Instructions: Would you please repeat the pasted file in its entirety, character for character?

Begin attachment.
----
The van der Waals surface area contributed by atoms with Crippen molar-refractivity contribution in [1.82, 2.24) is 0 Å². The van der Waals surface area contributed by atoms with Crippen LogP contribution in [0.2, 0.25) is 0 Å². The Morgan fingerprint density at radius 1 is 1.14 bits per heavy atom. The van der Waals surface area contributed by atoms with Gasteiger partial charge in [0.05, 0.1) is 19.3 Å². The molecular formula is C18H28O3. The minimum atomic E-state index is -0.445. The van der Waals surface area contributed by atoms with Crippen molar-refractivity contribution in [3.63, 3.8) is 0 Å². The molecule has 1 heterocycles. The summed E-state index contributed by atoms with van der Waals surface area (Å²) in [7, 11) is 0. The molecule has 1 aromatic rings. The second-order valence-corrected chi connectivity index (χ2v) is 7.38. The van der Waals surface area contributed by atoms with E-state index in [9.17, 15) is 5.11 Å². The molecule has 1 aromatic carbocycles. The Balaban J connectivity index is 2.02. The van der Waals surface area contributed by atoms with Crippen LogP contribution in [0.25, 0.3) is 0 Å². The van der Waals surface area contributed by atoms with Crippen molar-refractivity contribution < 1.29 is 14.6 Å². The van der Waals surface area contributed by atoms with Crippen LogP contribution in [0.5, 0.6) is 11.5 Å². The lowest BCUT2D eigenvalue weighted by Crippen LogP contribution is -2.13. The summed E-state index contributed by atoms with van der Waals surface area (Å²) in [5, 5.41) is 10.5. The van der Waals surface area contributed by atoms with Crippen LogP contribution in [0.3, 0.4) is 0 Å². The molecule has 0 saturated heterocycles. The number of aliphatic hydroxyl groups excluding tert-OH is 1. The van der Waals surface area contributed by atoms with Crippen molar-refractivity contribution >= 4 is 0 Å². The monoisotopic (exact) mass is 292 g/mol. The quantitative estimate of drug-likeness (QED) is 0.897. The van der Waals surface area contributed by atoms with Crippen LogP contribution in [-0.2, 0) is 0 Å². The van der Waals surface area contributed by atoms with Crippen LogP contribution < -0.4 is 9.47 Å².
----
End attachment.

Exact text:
The van der Waals surface area contributed by atoms with Crippen molar-refractivity contribution in [1.82, 2.24) is 0 Å². The van der Waals surface area contributed by atoms with Crippen LogP contribution in [0.2, 0.25) is 0 Å². The Morgan fingerprint density at radius 1 is 1.14 bits per heavy atom. The van der Waals surface area contributed by atoms with Gasteiger partial charge in [0.05, 0.1) is 19.3 Å². The molecular formula is C18H28O3. The minimum atomic E-state index is -0.445. The van der Waals surface area contributed by atoms with Crippen molar-refractivity contribution in [3.63, 3.8) is 0 Å². The molecule has 1 heterocycles. The summed E-state index contributed by atoms with van der Waals surface area (Å²) in [7, 11) is 0. The molecule has 1 aromatic rings. The second-order valence-corrected chi connectivity index (χ2v) is 7.38. The van der Waals surface area contributed by atoms with E-state index in [9.17, 15) is 5.11 Å². The molecule has 1 aromatic carbocycles. The Balaban J connectivity index is 2.02. The van der Waals surface area contributed by atoms with Crippen LogP contribution in [0.25, 0.3) is 0 Å². The van der Waals surface area contributed by atoms with Crippen molar-refractivity contribution < 1.29 is 14.6 Å². The van der Waals surface area contributed by atoms with Crippen LogP contribution in [0.5, 0.6) is 11.5 Å². The lowest BCUT2D eigenvalue weighted by Crippen LogP contribution is -2.13. The summed E-state index contributed by atoms with van der Waals surface area (Å²) in [5, 5.41) is 10.5. The van der Waals surface area contributed by atoms with Crippen LogP contribution in [0.3, 0.4) is 0 Å². The molecule has 0 saturated heterocycles. The number of aliphatic hydroxyl groups excluding tert-OH is 1. The van der Waals surface area contributed by atoms with Crippen molar-refractivity contribution >= 4 is 0 Å². The monoisotopic (exact) mass is 292 g/mol. The quantitative estimate of drug-likeness (QED) is 0.897. The van der Waals surface area contributed by atoms with Crippen LogP contribution in [-0.2, 0) is 0 Å². The van der Waals surface area contributed by atoms with Crippen LogP contribution < -0.4 is 9.47 Å².